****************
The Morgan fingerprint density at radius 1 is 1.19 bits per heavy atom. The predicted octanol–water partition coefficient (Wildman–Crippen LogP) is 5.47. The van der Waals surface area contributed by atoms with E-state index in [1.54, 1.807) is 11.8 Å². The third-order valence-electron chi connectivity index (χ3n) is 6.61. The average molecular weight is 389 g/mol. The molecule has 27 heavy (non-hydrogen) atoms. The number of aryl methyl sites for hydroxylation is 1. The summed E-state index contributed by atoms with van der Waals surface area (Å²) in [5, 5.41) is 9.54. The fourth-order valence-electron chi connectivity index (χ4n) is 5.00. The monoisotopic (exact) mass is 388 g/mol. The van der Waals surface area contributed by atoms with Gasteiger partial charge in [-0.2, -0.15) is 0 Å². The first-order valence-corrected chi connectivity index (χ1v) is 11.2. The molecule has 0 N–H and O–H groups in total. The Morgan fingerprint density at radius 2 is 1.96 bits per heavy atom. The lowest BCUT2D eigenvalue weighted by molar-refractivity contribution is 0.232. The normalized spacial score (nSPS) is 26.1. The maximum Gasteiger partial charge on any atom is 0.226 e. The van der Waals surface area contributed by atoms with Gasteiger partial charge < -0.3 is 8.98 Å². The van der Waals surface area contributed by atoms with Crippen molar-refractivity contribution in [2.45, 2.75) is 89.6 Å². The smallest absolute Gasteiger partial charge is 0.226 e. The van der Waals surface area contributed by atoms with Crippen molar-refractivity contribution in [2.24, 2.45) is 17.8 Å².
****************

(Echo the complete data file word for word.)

The Morgan fingerprint density at radius 1 is 1.19 bits per heavy atom. The predicted octanol–water partition coefficient (Wildman–Crippen LogP) is 5.47. The van der Waals surface area contributed by atoms with E-state index in [1.54, 1.807) is 11.8 Å². The third-order valence-electron chi connectivity index (χ3n) is 6.61. The average molecular weight is 389 g/mol. The molecule has 27 heavy (non-hydrogen) atoms. The number of aryl methyl sites for hydroxylation is 1. The summed E-state index contributed by atoms with van der Waals surface area (Å²) in [5, 5.41) is 9.54. The fourth-order valence-electron chi connectivity index (χ4n) is 5.00. The monoisotopic (exact) mass is 388 g/mol. The van der Waals surface area contributed by atoms with Gasteiger partial charge in [-0.2, -0.15) is 0 Å². The first-order valence-corrected chi connectivity index (χ1v) is 11.2. The molecule has 0 N–H and O–H groups in total. The Morgan fingerprint density at radius 2 is 1.96 bits per heavy atom. The lowest BCUT2D eigenvalue weighted by molar-refractivity contribution is 0.232. The normalized spacial score (nSPS) is 26.1. The maximum Gasteiger partial charge on any atom is 0.226 e. The van der Waals surface area contributed by atoms with Gasteiger partial charge < -0.3 is 8.98 Å². The van der Waals surface area contributed by atoms with Crippen molar-refractivity contribution in [2.45, 2.75) is 89.6 Å². The smallest absolute Gasteiger partial charge is 0.226 e. The van der Waals surface area contributed by atoms with Crippen molar-refractivity contribution in [2.24, 2.45) is 17.8 Å².